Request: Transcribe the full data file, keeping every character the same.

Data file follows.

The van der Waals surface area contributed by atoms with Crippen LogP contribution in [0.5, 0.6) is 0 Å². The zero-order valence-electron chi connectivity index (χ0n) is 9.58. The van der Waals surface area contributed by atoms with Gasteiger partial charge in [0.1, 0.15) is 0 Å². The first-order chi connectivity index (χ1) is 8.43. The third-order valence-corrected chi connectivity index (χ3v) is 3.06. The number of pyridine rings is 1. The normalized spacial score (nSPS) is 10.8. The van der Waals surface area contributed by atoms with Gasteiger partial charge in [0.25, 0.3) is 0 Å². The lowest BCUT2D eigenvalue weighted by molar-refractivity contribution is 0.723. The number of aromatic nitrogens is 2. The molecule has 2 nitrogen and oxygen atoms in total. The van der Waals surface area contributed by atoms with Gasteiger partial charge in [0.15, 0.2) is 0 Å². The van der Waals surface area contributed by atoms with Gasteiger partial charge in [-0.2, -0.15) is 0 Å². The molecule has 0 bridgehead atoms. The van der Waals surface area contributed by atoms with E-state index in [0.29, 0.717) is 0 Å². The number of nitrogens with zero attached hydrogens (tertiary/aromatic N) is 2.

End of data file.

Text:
The van der Waals surface area contributed by atoms with Crippen LogP contribution in [0.5, 0.6) is 0 Å². The zero-order valence-electron chi connectivity index (χ0n) is 9.58. The van der Waals surface area contributed by atoms with Gasteiger partial charge in [0.1, 0.15) is 0 Å². The first-order chi connectivity index (χ1) is 8.43. The third-order valence-corrected chi connectivity index (χ3v) is 3.06. The number of pyridine rings is 1. The normalized spacial score (nSPS) is 10.8. The van der Waals surface area contributed by atoms with Gasteiger partial charge in [0.25, 0.3) is 0 Å². The lowest BCUT2D eigenvalue weighted by molar-refractivity contribution is 0.723. The number of aromatic nitrogens is 2. The molecule has 2 nitrogen and oxygen atoms in total. The van der Waals surface area contributed by atoms with Gasteiger partial charge in [0.15, 0.2) is 0 Å². The van der Waals surface area contributed by atoms with Gasteiger partial charge in [-0.2, -0.15) is 0 Å². The molecule has 0 bridgehead atoms. The van der Waals surface area contributed by atoms with E-state index in [0.29, 0.717) is 0 Å². The number of nitrogens with zero attached hydrogens (tertiary/aromatic N) is 2.